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Durham e-Theses
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Enhancement of polymer light-emitting diode performance through doping and improved charge injection

Higgins, Roger W.T. (2001) Enhancement of polymer light-emitting diode performance through doping and improved charge injection. Masters thesis, Durham University.



Research into the performance enhancement of polymer light-emitting diodes, through techniques of doping and improved charge injection, is reported. Initial electroluminescent (EL) characterisation of all host polymers used; in particular poly(2-methoxy-5-(2'-ethyl-hexyloxy)-1,4-phenylene vinylene) (MEH-PPV) and α,ω-Bis[N,N-di(4-methylphenyl)aminophenyl]-poly(9,9-bis(2-ethylhexyl)fluoren-2,7-diyl) (PF2/6am4) in both mono- and bi-layer configuration is presented. For all studies indium tin oxide was used as the primary anode, with either aluminium or calcium as the cathode. The polymers are all soluble and were processed from spin coating to produce films of order 100 namometres in thickness. A range of protonated polyaniline thin films are characterised for use as hole-transporting layers (HTLs) with MEH-PPV. The HTL fermi level is found to be crucial to its effectiveness in facilitating hole injection. Following this the published studies of PF2/6am4 doping with highly efficient dopants (Rubrene and three metal-porphyrin derivatives) are presented. Techniques summarised in chapter 3 are used in order to convert the measured light output into optical units of candela per metre squared and lumens per watt. The external quantum efficiency for each configuration fabricated is also calculated. Previously reported studies of the dopants are used in order to aid discussion as to the key properties that make a dopant suitable for use in donor: acceptor systems. It is noted that the dopants' excited state lifetime is directly related to the current density at which peak performance is observed, and it is recommended that in order to avoid dopant saturation the dopants' excited state lifetime should be as small as possible without sacrificing emission efficiency. Having established the considerable challenges to be overcome for energy transfer systems to be commercially viable, an alternative doping technique is presented: host perturbation. First the effect of doping both MEH-PPV and PF2/6am4 with a range of rare earth lanthanide metal: organic complexes is investigated. The effect on the inter system crossing is observed to be highly host dependent, with improvements in efficiency only for MEH-PPV. These results are compared with theoretical predictions. In all studies we draw comparison from similar studies carried out by other groups where possible.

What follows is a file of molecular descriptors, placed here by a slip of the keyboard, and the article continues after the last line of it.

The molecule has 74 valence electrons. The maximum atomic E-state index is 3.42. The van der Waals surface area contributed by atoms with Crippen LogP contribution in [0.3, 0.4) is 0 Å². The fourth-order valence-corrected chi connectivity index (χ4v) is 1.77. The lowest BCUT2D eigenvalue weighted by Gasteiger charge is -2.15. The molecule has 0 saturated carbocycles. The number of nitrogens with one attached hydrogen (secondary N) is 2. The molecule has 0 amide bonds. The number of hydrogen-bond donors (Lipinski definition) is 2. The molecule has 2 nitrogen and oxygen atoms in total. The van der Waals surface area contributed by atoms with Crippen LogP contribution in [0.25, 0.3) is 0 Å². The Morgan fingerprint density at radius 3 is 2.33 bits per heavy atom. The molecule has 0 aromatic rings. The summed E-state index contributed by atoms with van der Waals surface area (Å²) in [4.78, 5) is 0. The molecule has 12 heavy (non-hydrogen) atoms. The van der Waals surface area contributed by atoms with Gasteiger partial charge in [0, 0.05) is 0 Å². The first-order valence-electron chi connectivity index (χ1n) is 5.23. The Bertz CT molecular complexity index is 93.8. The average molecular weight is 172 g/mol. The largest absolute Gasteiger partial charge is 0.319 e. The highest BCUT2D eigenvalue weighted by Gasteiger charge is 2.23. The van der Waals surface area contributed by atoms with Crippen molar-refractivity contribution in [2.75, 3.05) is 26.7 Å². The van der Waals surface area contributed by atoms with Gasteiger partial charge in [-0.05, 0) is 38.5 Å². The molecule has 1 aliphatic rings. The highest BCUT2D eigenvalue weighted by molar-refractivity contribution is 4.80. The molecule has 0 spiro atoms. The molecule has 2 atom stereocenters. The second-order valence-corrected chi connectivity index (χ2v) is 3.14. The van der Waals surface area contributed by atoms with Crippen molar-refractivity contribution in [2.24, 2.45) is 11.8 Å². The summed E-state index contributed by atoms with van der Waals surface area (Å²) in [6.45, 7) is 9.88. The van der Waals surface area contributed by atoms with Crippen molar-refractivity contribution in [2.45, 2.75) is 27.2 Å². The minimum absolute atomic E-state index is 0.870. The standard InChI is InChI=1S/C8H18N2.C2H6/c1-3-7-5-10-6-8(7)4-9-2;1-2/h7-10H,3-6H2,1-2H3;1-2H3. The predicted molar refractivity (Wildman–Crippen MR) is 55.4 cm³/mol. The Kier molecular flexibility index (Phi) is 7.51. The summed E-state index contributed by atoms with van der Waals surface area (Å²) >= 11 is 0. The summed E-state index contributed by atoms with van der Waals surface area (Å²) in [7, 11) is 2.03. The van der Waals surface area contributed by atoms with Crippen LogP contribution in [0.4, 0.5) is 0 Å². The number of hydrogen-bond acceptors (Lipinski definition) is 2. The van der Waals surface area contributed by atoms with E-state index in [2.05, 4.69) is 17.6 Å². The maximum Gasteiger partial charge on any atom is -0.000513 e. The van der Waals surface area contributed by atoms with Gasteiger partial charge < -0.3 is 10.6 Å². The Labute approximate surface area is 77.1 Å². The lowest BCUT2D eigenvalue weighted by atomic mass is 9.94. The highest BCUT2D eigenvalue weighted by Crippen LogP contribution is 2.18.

Item Type:Thesis (Masters)
Award:Master of Science
Thesis Date:2001
Copyright:Copyright of this thesis is held by the author
Deposited On:26 Jun 2012 15:23

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